Can You Hear Me Now?
The Power of Communication: Part II
“Can you hear me now?” That catchy tagline from Verizon wireless commercials years ago often comes to mind when I think about communication. The ability to effectively communicate a key component relative to how leaders are perceived. It’s an impactful way to build trust and credibility with others and it represents the heart of executive presence.
From the minute you wake up until the minute you go to bed, you are sending messages to those around you. Those messages might be about your ability to get the job done, how easy you are to work with, the way you lead in a crisis, your approach to challenging situations, your decision-making skills, among many others.
Whether we like it or not, people are always forming perceptions and making judgements about us based solely on the way we communicate. You’ve heard the saying “you never get a second chance to make a first impression,” right? Here’s why that phrase so powerful: As soon as we begin interacting with people – often as soon as seven seconds [gaping mouth emoji] – they begin making judgements about you. How you introduce yourself, what you wear, your body language and even the tone of your voice all impact what people think about you. They’re all critical components of communication and it’s important, as leaders, that we get them right!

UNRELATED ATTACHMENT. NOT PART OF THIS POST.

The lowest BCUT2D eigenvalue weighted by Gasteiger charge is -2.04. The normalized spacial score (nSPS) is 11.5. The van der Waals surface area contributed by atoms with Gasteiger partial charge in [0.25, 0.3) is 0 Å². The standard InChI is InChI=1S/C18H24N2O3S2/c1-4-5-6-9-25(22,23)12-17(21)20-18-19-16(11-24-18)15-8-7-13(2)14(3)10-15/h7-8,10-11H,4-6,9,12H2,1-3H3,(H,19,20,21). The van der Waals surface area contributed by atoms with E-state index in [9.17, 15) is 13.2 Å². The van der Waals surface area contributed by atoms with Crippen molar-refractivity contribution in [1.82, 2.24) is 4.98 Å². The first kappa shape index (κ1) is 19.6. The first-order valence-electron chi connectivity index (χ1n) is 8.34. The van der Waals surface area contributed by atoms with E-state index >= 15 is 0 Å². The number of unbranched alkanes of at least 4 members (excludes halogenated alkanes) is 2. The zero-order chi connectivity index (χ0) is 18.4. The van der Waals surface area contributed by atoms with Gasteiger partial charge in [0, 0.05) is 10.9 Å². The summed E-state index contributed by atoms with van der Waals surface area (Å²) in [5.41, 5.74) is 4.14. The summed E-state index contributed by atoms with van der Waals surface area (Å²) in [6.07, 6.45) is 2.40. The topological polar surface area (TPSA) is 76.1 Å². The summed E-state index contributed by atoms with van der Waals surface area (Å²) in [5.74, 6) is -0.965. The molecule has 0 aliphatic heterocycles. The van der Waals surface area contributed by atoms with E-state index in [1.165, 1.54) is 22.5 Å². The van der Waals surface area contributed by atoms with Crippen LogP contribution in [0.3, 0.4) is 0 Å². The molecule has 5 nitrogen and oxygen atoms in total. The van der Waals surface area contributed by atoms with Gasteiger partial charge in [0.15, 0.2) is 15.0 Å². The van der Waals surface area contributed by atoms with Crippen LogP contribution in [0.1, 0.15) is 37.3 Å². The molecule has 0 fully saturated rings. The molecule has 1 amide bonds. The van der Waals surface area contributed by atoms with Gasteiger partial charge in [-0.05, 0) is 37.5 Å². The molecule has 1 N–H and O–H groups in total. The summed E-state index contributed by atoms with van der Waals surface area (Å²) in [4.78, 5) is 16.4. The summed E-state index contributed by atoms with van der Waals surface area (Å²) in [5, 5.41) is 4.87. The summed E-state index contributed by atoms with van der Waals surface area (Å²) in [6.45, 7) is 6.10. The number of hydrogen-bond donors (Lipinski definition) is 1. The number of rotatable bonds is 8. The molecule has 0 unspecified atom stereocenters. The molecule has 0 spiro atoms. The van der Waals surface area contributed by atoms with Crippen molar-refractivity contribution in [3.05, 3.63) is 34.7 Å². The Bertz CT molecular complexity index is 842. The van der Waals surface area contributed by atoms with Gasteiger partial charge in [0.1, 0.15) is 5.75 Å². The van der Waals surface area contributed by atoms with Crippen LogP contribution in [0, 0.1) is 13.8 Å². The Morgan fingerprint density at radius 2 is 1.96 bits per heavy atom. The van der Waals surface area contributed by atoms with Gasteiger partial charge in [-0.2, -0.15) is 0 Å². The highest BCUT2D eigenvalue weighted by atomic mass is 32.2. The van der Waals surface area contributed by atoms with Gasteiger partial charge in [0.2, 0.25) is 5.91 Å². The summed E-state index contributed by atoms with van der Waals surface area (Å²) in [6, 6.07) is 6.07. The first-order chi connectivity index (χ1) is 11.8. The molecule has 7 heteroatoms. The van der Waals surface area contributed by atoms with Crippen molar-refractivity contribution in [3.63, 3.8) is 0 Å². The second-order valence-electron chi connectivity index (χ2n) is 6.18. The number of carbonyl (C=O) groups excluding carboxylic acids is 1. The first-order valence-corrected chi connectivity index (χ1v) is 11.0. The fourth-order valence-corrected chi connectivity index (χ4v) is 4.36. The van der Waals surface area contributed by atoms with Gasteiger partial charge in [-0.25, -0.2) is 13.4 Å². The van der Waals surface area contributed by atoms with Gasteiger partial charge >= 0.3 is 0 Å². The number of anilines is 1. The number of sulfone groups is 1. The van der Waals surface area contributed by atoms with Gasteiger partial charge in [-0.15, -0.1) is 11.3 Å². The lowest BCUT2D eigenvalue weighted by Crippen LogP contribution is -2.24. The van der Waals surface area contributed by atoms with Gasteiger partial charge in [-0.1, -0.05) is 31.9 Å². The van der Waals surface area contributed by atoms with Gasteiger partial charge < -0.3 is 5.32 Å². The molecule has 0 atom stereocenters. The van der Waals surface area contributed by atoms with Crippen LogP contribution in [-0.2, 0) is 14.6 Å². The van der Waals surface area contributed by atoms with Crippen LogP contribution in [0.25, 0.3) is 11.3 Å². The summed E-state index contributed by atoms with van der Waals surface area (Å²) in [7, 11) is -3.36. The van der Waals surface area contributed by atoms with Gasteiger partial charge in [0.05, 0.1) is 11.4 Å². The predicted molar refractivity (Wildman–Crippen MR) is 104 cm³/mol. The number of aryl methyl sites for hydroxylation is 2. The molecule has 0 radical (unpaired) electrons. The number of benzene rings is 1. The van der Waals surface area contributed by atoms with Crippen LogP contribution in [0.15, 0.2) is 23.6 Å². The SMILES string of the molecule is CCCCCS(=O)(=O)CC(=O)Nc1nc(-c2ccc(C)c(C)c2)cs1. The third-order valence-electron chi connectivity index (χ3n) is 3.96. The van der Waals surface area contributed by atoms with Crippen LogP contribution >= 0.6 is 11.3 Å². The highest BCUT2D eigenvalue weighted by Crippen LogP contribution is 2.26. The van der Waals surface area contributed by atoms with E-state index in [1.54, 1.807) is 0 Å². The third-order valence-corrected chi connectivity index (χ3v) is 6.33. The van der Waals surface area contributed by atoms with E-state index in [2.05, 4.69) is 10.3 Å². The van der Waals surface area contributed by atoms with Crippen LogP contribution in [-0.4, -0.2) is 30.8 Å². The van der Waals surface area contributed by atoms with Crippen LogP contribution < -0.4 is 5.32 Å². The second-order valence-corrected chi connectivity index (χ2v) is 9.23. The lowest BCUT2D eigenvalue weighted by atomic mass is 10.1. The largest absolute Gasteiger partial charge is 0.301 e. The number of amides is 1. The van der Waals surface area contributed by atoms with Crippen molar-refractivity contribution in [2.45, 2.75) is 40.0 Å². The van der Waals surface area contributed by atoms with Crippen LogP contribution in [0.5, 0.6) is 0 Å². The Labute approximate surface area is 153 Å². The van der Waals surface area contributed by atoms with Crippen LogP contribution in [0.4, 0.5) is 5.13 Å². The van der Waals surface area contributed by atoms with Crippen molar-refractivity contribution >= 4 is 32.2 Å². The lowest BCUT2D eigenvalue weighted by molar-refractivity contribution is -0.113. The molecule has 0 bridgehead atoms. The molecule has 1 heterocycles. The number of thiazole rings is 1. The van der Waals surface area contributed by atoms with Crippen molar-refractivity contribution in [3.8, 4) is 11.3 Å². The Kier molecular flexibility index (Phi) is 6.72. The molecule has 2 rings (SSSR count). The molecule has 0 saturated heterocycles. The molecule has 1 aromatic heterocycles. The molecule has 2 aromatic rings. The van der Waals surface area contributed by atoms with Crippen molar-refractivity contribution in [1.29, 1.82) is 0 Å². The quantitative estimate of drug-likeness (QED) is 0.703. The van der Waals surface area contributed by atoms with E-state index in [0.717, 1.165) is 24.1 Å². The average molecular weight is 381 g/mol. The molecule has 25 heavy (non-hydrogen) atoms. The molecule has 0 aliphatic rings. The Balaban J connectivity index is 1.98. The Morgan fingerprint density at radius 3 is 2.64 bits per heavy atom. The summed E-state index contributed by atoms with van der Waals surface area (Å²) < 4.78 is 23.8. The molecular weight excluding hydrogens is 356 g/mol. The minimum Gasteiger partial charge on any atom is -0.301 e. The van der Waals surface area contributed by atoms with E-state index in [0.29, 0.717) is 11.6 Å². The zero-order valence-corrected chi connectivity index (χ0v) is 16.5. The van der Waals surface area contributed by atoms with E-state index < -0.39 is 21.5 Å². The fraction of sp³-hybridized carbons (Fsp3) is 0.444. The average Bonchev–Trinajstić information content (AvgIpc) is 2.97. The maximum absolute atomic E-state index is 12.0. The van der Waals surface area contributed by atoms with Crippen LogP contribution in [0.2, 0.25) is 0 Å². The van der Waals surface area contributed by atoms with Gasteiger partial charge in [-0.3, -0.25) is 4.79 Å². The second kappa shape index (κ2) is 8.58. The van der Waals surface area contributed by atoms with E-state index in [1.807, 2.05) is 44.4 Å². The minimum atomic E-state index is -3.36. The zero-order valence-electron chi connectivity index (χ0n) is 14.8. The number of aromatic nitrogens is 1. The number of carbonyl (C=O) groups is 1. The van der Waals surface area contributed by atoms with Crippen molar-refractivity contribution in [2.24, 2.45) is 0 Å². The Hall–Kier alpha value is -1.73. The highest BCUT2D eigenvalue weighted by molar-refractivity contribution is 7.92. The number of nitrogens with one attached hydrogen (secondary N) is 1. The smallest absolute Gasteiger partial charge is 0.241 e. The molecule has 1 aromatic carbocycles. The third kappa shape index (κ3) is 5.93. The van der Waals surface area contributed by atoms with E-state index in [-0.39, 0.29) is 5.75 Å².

Communication is broken down into three primary components: vocal, verbal, and non-verbal. While that list seems fairly straight forward, the weight your audience places on each factor may surprise you.
It’s amazing that the most important piece we focus on, the actual words we say, accounts for only 7% of communication! While that may come as a shock, when we break down each component, it makes perfect sense. Let’s take a look…
As a coach, I consistently push clients to start with what they want or need to say – the words. There’s a process I rely on to help make the impact I’m aiming for through my communication. It starts with mapping out exactly the point or points you want to get across and it works well for one-on-one conversation, team meetings, and large format presentations.
First, ask yourself what is the situation and who is the audience? Are you facilitating a meeting with senior staff? Presenting to your Council or Board? Engaging a new service provider?
Next, think through what your desired outcome is – what your goals are. Do you need approval for a budget? Consensus on a new development project? Public awareness on a new community initiative?
Finally, write down your entire message; this will include your script, speaker notes, and presentation materials – in that order. This step may take several iterations, but it’s an important step toward clarifying your thoughts and organizing them in a way that’s appropriate for the situation, meets the specific needs or limitations of your audience, and paves the way toward your desired outcome.